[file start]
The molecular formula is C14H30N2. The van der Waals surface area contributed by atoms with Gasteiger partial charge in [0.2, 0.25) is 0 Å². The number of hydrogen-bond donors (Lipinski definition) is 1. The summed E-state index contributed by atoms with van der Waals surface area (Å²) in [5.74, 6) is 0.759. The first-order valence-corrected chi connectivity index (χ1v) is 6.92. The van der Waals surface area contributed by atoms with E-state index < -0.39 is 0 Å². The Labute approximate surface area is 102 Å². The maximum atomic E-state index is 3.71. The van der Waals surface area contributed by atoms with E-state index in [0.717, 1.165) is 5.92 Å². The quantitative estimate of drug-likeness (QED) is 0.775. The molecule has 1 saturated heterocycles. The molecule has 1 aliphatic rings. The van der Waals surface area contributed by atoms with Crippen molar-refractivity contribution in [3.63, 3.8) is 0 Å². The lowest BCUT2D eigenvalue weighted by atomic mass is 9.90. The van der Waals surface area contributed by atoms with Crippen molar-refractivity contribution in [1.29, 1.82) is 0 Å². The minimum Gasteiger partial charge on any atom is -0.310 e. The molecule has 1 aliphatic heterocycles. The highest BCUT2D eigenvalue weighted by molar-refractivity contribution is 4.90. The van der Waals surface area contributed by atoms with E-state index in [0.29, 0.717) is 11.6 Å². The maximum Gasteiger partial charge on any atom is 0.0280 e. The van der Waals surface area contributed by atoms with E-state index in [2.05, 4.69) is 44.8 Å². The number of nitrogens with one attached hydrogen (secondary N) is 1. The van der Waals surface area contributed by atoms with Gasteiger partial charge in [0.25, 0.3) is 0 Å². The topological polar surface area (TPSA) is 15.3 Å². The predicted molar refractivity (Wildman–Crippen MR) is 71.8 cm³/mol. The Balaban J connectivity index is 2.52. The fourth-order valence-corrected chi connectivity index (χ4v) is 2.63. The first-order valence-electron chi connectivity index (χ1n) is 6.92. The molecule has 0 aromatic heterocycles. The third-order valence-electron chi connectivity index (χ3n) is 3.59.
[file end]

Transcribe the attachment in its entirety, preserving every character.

The molecular formula is C14H30N2. The van der Waals surface area contributed by atoms with Gasteiger partial charge in [0.2, 0.25) is 0 Å². The number of hydrogen-bond donors (Lipinski definition) is 1. The summed E-state index contributed by atoms with van der Waals surface area (Å²) in [5.74, 6) is 0.759. The first-order valence-corrected chi connectivity index (χ1v) is 6.92. The van der Waals surface area contributed by atoms with E-state index < -0.39 is 0 Å². The Labute approximate surface area is 102 Å². The maximum atomic E-state index is 3.71. The van der Waals surface area contributed by atoms with E-state index in [0.717, 1.165) is 5.92 Å². The quantitative estimate of drug-likeness (QED) is 0.775. The molecule has 1 saturated heterocycles. The molecule has 1 aliphatic rings. The van der Waals surface area contributed by atoms with Crippen molar-refractivity contribution in [3.63, 3.8) is 0 Å². The lowest BCUT2D eigenvalue weighted by atomic mass is 9.90. The van der Waals surface area contributed by atoms with Crippen molar-refractivity contribution in [1.29, 1.82) is 0 Å². The minimum Gasteiger partial charge on any atom is -0.310 e. The molecule has 1 aliphatic heterocycles. The highest BCUT2D eigenvalue weighted by molar-refractivity contribution is 4.90. The van der Waals surface area contributed by atoms with E-state index in [0.29, 0.717) is 11.6 Å². The maximum Gasteiger partial charge on any atom is 0.0280 e. The van der Waals surface area contributed by atoms with E-state index in [2.05, 4.69) is 44.8 Å². The number of nitrogens with one attached hydrogen (secondary N) is 1. The van der Waals surface area contributed by atoms with Gasteiger partial charge in [0.25, 0.3) is 0 Å². The topological polar surface area (TPSA) is 15.3 Å². The predicted molar refractivity (Wildman–Crippen MR) is 71.8 cm³/mol. The Balaban J connectivity index is 2.52. The fourth-order valence-corrected chi connectivity index (χ4v) is 2.63. The first-order valence-electron chi connectivity index (χ1n) is 6.92. The molecule has 0 aromatic heterocycles. The third-order valence-electron chi connectivity index (χ3n) is 3.59.